Note: I believe that the following question is a question of hermeneutics, because exegesis is defined as "a critical interpretation or explanation of the Bible".
I would post the relevant passages, but they are too long to post. They are Matthew 27:15-26, Mark 15:6-15, Luke 23:15-25, and John 18:39-40.
I heard Richard Carrier argue that the story of Barabbas is fabricated and based on the ritual in the Mosaic Law where one lamb was killed as a sacrifice and another was let into the wilderness, found in Leviticus 16.
He says that the name Barabbas is an extremely unusual name, and means "son of a father", which corresponds to what Jesus Christ was, the Son of God the Father. Jesus and Barabbas, therefore, were both "lambs" of the same sort. Added to this is the fact that Barabbas was an insurrectionist, and Jesus was accused of potentially instigating an insurrection, which was ostensibly why He was crucified.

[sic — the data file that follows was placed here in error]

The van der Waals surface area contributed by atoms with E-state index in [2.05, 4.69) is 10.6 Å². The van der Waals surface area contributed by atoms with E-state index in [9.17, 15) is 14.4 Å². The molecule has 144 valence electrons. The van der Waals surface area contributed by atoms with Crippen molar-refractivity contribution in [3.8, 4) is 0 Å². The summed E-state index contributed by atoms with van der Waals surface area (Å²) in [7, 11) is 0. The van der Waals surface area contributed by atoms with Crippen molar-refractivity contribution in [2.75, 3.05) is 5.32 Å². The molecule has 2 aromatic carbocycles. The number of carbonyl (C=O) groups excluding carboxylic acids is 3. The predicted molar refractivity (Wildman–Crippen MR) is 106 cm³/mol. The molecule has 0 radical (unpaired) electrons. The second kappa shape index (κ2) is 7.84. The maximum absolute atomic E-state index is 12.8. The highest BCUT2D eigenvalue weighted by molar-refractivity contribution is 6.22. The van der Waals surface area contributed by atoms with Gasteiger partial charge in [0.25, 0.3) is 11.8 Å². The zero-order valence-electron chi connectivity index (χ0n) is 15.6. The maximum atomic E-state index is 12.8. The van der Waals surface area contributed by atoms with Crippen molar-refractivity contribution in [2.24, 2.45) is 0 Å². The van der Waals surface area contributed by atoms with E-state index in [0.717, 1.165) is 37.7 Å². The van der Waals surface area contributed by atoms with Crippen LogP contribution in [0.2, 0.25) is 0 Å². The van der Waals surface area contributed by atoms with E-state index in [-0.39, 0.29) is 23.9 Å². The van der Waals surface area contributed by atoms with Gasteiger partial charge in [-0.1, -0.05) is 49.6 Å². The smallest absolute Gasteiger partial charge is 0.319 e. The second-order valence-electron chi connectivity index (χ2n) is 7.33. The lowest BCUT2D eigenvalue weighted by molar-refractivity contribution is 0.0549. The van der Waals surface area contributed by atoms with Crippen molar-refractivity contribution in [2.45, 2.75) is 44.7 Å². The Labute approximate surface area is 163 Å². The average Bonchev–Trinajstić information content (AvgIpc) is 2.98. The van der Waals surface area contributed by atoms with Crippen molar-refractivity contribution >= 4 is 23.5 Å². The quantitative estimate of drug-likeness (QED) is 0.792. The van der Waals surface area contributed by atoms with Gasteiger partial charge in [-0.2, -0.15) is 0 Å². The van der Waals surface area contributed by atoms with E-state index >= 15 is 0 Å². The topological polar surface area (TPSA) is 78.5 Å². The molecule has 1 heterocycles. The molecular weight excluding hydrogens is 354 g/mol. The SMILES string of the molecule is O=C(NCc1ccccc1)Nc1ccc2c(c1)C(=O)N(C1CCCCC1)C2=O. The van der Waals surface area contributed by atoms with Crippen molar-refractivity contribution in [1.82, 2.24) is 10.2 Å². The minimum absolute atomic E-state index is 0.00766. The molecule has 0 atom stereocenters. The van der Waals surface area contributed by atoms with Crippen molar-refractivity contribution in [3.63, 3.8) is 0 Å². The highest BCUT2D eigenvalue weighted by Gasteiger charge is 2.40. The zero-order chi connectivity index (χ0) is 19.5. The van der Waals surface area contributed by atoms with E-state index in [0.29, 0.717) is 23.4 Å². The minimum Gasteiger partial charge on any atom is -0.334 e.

He also says that there is no record of the custom of releasing a prisoner at the Passover outside of the Gospels, and so it was most likely fabricated, adding credence to the idea that the story was invented.
Carrier says that Barabbas was the lamb that was freed set free, and that Jesus was the lamb that was killed as a sacrifice.
Is this theory substantiated?